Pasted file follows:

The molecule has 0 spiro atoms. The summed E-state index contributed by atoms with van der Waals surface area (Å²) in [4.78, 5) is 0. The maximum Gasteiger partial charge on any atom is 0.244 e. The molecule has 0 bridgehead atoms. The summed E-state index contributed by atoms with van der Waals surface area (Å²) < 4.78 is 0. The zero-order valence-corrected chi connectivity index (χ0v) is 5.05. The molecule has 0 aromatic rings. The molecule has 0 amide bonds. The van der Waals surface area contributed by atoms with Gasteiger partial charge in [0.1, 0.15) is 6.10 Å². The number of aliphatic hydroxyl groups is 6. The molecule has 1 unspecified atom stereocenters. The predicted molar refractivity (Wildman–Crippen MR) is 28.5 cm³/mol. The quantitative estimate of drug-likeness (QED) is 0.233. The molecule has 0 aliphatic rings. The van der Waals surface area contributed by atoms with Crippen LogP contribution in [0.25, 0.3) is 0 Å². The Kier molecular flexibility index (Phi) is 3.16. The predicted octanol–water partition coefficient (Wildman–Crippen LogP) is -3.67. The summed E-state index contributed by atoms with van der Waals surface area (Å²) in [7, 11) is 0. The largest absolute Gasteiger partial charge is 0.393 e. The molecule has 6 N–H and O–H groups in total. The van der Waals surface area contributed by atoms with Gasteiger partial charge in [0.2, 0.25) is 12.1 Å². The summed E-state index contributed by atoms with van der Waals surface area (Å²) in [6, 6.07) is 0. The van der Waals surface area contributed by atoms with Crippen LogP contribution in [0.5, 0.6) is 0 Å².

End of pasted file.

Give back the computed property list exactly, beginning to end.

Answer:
The molecule has 0 spiro atoms. The summed E-state index contributed by atoms with van der Waals surface area (Å²) in [4.78, 5) is 0. The maximum Gasteiger partial charge on any atom is 0.244 e. The molecule has 0 bridgehead atoms. The summed E-state index contributed by atoms with van der Waals surface area (Å²) < 4.78 is 0. The zero-order valence-corrected chi connectivity index (χ0v) is 5.05. The molecule has 0 aromatic rings. The molecule has 0 amide bonds. The van der Waals surface area contributed by atoms with Gasteiger partial charge in [0.1, 0.15) is 6.10 Å². The number of aliphatic hydroxyl groups is 6. The molecule has 1 unspecified atom stereocenters. The predicted molar refractivity (Wildman–Crippen MR) is 28.5 cm³/mol. The quantitative estimate of drug-likeness (QED) is 0.233. The molecule has 0 aliphatic rings. The van der Waals surface area contributed by atoms with Crippen LogP contribution in [0.25, 0.3) is 0 Å². The Kier molecular flexibility index (Phi) is 3.16. The predicted octanol–water partition coefficient (Wildman–Crippen LogP) is -3.67. The summed E-state index contributed by atoms with van der Waals surface area (Å²) in [7, 11) is 0. The largest absolute Gasteiger partial charge is 0.393 e. The molecule has 6 N–H and O–H groups in total. The van der Waals surface area contributed by atoms with Gasteiger partial charge in [0.2, 0.25) is 12.1 Å². The summed E-state index contributed by atoms with van der Waals surface area (Å²) in [6, 6.07) is 0. The van der Waals surface area contributed by atoms with Crippen LogP contribution in [0.5, 0.6) is 0 Å².